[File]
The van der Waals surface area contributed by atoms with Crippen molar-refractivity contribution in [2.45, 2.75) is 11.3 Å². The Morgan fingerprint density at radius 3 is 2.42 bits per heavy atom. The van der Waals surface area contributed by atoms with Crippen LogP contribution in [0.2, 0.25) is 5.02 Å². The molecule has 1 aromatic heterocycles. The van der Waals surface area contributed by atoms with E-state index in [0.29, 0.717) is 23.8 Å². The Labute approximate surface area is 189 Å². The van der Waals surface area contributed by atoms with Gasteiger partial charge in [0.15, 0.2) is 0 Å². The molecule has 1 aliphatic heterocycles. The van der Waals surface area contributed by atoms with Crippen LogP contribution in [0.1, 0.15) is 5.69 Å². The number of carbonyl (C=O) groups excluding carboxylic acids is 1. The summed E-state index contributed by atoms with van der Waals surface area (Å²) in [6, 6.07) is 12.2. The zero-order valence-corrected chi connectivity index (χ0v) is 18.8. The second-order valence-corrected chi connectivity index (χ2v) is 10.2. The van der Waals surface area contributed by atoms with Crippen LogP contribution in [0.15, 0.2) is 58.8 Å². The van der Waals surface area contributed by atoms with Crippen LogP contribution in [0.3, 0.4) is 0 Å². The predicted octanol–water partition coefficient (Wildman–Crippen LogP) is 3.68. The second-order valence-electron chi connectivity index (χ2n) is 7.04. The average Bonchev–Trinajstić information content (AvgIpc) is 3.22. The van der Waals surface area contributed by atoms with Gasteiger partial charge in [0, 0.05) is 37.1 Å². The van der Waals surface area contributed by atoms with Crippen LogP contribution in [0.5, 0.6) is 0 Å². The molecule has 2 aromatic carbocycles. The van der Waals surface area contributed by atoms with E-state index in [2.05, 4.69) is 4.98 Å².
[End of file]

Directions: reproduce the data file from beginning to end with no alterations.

The van der Waals surface area contributed by atoms with Crippen molar-refractivity contribution in [2.45, 2.75) is 11.3 Å². The Morgan fingerprint density at radius 3 is 2.42 bits per heavy atom. The van der Waals surface area contributed by atoms with Crippen LogP contribution in [0.2, 0.25) is 5.02 Å². The molecule has 1 aromatic heterocycles. The van der Waals surface area contributed by atoms with E-state index in [0.29, 0.717) is 23.8 Å². The Labute approximate surface area is 189 Å². The van der Waals surface area contributed by atoms with Gasteiger partial charge in [0.15, 0.2) is 0 Å². The molecule has 1 aliphatic heterocycles. The van der Waals surface area contributed by atoms with Crippen LogP contribution in [0.1, 0.15) is 5.69 Å². The number of carbonyl (C=O) groups excluding carboxylic acids is 1. The summed E-state index contributed by atoms with van der Waals surface area (Å²) in [6, 6.07) is 12.2. The zero-order valence-corrected chi connectivity index (χ0v) is 18.8. The second-order valence-corrected chi connectivity index (χ2v) is 10.2. The van der Waals surface area contributed by atoms with Crippen LogP contribution in [0.15, 0.2) is 58.8 Å². The van der Waals surface area contributed by atoms with Crippen LogP contribution in [0.3, 0.4) is 0 Å². The predicted octanol–water partition coefficient (Wildman–Crippen LogP) is 3.68. The second-order valence-electron chi connectivity index (χ2n) is 7.04. The average Bonchev–Trinajstić information content (AvgIpc) is 3.22. The van der Waals surface area contributed by atoms with Gasteiger partial charge in [0, 0.05) is 37.1 Å². The van der Waals surface area contributed by atoms with Crippen LogP contribution in [0.5, 0.6) is 0 Å². The molecule has 2 aromatic carbocycles. The van der Waals surface area contributed by atoms with E-state index in [2.05, 4.69) is 4.98 Å².